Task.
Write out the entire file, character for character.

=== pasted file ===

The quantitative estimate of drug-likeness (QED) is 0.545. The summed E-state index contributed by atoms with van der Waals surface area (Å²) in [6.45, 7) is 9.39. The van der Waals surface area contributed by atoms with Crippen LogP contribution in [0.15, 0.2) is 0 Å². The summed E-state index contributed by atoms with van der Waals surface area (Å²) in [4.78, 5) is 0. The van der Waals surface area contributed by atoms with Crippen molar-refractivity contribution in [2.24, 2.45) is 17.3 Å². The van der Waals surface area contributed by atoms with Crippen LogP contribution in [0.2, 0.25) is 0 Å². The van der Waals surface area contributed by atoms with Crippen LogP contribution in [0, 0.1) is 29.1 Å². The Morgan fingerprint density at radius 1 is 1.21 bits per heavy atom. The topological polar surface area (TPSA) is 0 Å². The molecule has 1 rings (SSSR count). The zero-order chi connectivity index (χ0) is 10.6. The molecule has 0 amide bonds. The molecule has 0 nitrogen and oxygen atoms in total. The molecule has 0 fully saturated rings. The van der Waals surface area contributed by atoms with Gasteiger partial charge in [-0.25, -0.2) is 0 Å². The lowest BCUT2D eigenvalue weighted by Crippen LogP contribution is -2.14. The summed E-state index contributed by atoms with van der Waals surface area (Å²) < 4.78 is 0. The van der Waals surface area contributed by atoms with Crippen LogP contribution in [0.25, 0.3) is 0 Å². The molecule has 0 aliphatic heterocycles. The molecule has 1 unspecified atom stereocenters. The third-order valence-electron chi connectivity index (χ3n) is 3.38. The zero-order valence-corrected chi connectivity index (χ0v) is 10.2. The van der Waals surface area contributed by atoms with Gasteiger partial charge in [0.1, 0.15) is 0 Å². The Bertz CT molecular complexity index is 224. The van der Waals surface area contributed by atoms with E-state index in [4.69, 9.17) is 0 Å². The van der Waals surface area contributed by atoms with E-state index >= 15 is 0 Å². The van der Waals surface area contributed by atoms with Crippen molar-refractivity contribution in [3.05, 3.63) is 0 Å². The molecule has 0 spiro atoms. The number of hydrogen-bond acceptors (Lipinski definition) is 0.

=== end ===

The quantitative estimate of drug-likeness (QED) is 0.545. The summed E-state index contributed by atoms with van der Waals surface area (Å²) in [6.45, 7) is 9.39. The van der Waals surface area contributed by atoms with Crippen LogP contribution in [0.15, 0.2) is 0 Å². The summed E-state index contributed by atoms with van der Waals surface area (Å²) in [4.78, 5) is 0. The van der Waals surface area contributed by atoms with Crippen molar-refractivity contribution in [2.24, 2.45) is 17.3 Å². The van der Waals surface area contributed by atoms with Crippen LogP contribution in [0.2, 0.25) is 0 Å². The van der Waals surface area contributed by atoms with Crippen LogP contribution in [0, 0.1) is 29.1 Å². The Morgan fingerprint density at radius 1 is 1.21 bits per heavy atom. The topological polar surface area (TPSA) is 0 Å². The molecule has 1 rings (SSSR count). The zero-order chi connectivity index (χ0) is 10.6. The molecule has 0 amide bonds. The molecule has 0 nitrogen and oxygen atoms in total. The molecule has 0 fully saturated rings. The van der Waals surface area contributed by atoms with Gasteiger partial charge in [-0.25, -0.2) is 0 Å². The lowest BCUT2D eigenvalue weighted by Crippen LogP contribution is -2.14. The summed E-state index contributed by atoms with van der Waals surface area (Å²) < 4.78 is 0. The van der Waals surface area contributed by atoms with Crippen LogP contribution in [0.25, 0.3) is 0 Å². The molecule has 0 aliphatic heterocycles. The molecule has 1 unspecified atom stereocenters. The third-order valence-electron chi connectivity index (χ3n) is 3.38. The zero-order valence-corrected chi connectivity index (χ0v) is 10.2. The van der Waals surface area contributed by atoms with Gasteiger partial charge in [0.1, 0.15) is 0 Å². The Bertz CT molecular complexity index is 224. The van der Waals surface area contributed by atoms with E-state index in [4.69, 9.17) is 0 Å². The van der Waals surface area contributed by atoms with E-state index >= 15 is 0 Å². The van der Waals surface area contributed by atoms with Crippen molar-refractivity contribution in [3.05, 3.63) is 0 Å². The molecule has 0 spiro atoms. The number of hydrogen-bond acceptors (Lipinski definition) is 0.